Afghanistan: Lifting Afghan women from the shadows into the light in the face of the Taliban

In 2023, the Taliban intensified their policy of oppression, refusing to allow more than 60 women to travel abroad to receive scholarships, closing all beauty salons and banning them from the Band-e-Amir national park ©Shutterstock

The repressive and escalating attacks on the rights of women and girls by the Taliban since their illegal seizure of power in August 2021 have given rise to a deepening crisis marked by a continuous deterioration of the situation. The severity of this crisis is underscored by UN experts who describe it as both gender persecution and gender apartheid, prompting an urgent call for accountability. On International Women's Day, we, the undersigned organisations, urgently appeal to the international community to significantly bolster its support and actively safeguard the human rights of Afghan women and girls, including Afghan women human rights defenders who face persecution for their peaceful campaigns for rights and basic freedoms.

In 2023, the Taliban further intensified its oppressive policies toward women, girls, the LGBTIQ+ community, and religious minorities. Afghan women and girls have seen their rights and prospects increasingly curtailed, from greater enforcement of restrictions on education – including a ban on girls attending secondary schools and universities – to intensifying exclusion of women from political and public life. Women have been banned from a growing list of forms of paid employment, and economic barriers, such as the ban on women registering organisations and undergoing vocational training, have contributed to a sharp decline in women's participation in the labour market, impeding their right to make a living. This exacerbates financial insecurity, widens gender disparities, and further confines women to the private sphere. Lesbian, bisexual, and transgender women face severe threats, including torture, sexual violence, forced marriage, and death. Victims of gender violence, including those who identify as such, lack minimal legal and practical support. Obstacles to healthcare and education have exacerbated poverty and vulnerability among women and girls. In 2023, new discriminatory restrictions imposed by the Taliban included the closure of all beauty salons, blocking women from overseas travel for study, mandating female health workers in some areas to have a male chaperone while travelling or at work, and prohibiting women from entering a famous national park.

The oppressive environment extends to female activists, NGO leaders and journalists. Notable cases include the arrests of women's rights activists Neda Parwani and Zholia Parsi, the enforced disappearance and subsequent discovery of Manizha Seddiqi in Taliban custody to date, the arrest of Matiullah Wesa, founder of an NGO advocating for girls’ education rights, and the arbitrary detainment of Ahmad Fahim Azimi and Seddiqullah Afghan—both dedicated girls' education activists, among many others. Journalists reporting on the Taliban, facing arrests and threats, equally illustrate the difficulties encountered by the media, particularly women, when covering crimes against women or advocating for women's rights. Collectively, these cases underscore the near-total denial of freedom of expression, gender equality, or any other internationally recognized right in Afghanistan under the Taliban.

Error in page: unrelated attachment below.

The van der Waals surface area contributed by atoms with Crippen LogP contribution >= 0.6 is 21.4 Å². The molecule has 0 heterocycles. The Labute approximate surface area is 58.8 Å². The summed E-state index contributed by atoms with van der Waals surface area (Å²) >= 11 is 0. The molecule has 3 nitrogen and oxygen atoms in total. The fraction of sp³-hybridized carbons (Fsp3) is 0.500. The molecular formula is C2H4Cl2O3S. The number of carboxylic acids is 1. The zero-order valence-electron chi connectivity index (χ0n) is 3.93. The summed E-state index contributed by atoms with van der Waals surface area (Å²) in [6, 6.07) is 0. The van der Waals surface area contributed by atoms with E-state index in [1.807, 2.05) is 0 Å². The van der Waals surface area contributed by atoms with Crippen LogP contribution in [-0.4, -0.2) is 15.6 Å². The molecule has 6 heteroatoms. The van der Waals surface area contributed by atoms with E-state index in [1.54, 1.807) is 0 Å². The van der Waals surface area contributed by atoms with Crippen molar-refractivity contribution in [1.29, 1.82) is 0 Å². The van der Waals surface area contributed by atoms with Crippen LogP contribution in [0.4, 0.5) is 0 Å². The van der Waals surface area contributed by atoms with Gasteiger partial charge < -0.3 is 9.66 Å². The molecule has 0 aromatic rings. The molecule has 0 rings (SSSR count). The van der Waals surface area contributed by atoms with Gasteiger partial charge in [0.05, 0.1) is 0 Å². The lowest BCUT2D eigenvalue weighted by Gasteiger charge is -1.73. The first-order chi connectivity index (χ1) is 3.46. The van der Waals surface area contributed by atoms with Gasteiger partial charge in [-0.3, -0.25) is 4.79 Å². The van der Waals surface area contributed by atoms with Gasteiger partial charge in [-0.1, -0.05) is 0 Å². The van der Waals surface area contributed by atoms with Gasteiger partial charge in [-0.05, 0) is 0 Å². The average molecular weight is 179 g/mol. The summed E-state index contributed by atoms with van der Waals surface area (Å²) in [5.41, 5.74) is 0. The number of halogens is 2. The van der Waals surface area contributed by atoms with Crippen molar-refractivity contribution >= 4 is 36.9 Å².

Amid this growing oppression, segregation and fear, Afghan women human rights defenders have urged the international community to exert greater pressure on the Taliban. They call on international bodies to involve Afghan women in all negotiations with the Taliban and to facilitate direct meetings between women and the de facto authorities to address their concerns. Afghan women have also stressed the importance of advocacy for women's rights by external actors based on the voices and realities of women inside Afghanistan. They call for coordinated efforts between organisations inside and outside the country to defend the rights of Afghan women and girls.

On this International Women's Day, the members of the Alliance for Human Rights in Afghanistan call on the international community for the followings:

  • Act in solidarity and a unified voice to address the ongoing repression Afghan women and girls are facing.
  • Ensure, as called for in UN Security Council Resolution 1325, the full, equal, meaningful, and safe participation of women in all decision-making processes on the national and international levels.
  • Call for justice and accountability for all crimes committed against women and girls in Afghanistan through mechanisms including the International Criminal Court and the International Court of Justice.
  • Urge donors to fund the UN-led humanitarian appeal for Afghanistan fully.

The Alliance: In response to the deteriorating situation in Afghanistan and the Taliban's return to power on 15 August 2021, several human rights organisations came together in March 2022 to establish the Alliance for Human Rights in Afghanistan to collectively monitor the dire human rights situation in Afghanistan and advocate for the protection of human rights and accountability for all violations and abuses. Through this alliance, the member organisations collaborate on joint advocacy, research, awareness raising, and mobilisation, as well as on documentation and reporting of human rights violations and abuses in Afghanistan.


  1. Amnesty International
  2. Front Line Defenders
  3. Freedom House
  4. Freedom Now
  5. Human Rights Watch
  6. MADRE
  7. The World Organisation Against Torture (OMCT)
  8. The International Federation for Human Rights (FIDH)
  9. Women's International League for Peace and Freedom (WILPF).